photo_trip is the threshold of the auto-stop end-of-record photo sensor. A vane interrupts light to trigger auto stop, but the threshold may depend on the exact position of the LED and it’s intensity. I determined the correct threshold by serially monitoring the analog reading while moving the tone arm. The photo_trip value used was 800.
I had the boards fabricated by JLCPCB. https://jlcpcb.com/
In spite of the large board size, the price was less than $35 for 5 boards and slow shipping. I’ve had zero problems with JLC on about a dozen projects.
SPECIAL NOTES IF YOU DECIDE TO UNDERTAKE THIS MODIFICATION
- When taking apart the turntable, be very careful when disconnecting the wires from the touch buttons. The parts of the buttons that look like metal (the ring and dot) ARE NOT METAL. They are plastic with a metallized surface coating that is easily scratched. Also BE CAREFUL NOT TO LOSE THE TINY CLIPS that attach wires to the buttons. In hind sight it may be a better strategy to NOT remove wires from the buttons at all, but instead unsolder or cut the touch-button wires from the controller board and leave the buttons undisturbed. Then just solder the wire ends to the new board.
If I were to re-spin the board, this is what I would do differently (All these, except #5, are reflected in the latest board docs, but I have not fabbed rev 2 boards. My 212 works, so I’m done unless there is a big demand from readers.)
- Leave more space between AC transformer and Motor/Tach wire pads. There was no reason for 0.1″ spacing.
- Leave more space between the touch button wiring pads. Having them 0.1″ apart makes them more sensitive to board leakage.
- Add holes in the board at the center of the 45 and 33 RPM trim pots. It would help getting the pots lined up so the little knobs can be positioned more easily for reassembly.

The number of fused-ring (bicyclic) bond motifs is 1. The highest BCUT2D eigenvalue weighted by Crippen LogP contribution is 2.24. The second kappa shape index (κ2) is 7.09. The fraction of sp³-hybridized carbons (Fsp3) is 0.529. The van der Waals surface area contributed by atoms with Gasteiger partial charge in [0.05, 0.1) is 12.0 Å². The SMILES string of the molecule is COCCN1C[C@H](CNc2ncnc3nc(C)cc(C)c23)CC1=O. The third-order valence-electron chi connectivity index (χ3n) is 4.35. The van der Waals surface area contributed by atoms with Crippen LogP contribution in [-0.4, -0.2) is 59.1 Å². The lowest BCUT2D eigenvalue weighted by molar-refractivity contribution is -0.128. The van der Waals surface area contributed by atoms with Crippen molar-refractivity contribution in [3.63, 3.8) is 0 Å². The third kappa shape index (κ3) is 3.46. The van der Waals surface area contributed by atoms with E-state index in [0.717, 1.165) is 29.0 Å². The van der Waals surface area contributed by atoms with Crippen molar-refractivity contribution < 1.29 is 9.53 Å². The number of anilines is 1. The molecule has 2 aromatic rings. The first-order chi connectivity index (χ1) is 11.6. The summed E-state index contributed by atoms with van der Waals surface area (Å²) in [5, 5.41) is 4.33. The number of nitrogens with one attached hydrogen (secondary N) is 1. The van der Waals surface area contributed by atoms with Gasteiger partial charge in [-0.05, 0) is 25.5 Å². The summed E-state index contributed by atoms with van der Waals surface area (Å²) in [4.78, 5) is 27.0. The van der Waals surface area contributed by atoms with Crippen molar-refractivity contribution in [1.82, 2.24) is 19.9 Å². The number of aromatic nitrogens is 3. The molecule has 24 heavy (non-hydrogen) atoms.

- I put the Arduino in a socket header. It’s not super tight. I would add two holes so the Arduino can be secured with a tie wrap (as shown in my pics where I drilled the holes later).
- It’s not a “mistake” per se, but I thought about making the Arduino USB socket accessible (for future software upgrades?) without opening the turntable, but I didn’t do this)
So far this turntable has been working beautifully. As far as I can tell, the speed is at least as steady as the original, even with PWM drive to the motor and simple proportional feedback. I am very happy how this turned out, though it was a lot more work than I thought. I’ll leave it to others to decide if a Philips 212 warrants this level of effort to keep running. Though, now, the effort for others will hopefully be much less. This project was probably not justified from a purely economic standpoint, but it was an itch I had to scratch. The Philips 212 was a very nice, but not legendary, machine like Thorens, but it has good “bones”. If you have one that’s mechanically sound, but collecting dust because of controller problems, this may be a nice resurrection project.
I have not thought about whether I want to supply boards or parts. I’ll have to see what the reaction is to this post. It was certainly not a money making enterprise.
I’ve sent people boards for about 5 turntables and have made new, Rev 3, board to clean up some things and make it a bit easier to connect the various wires.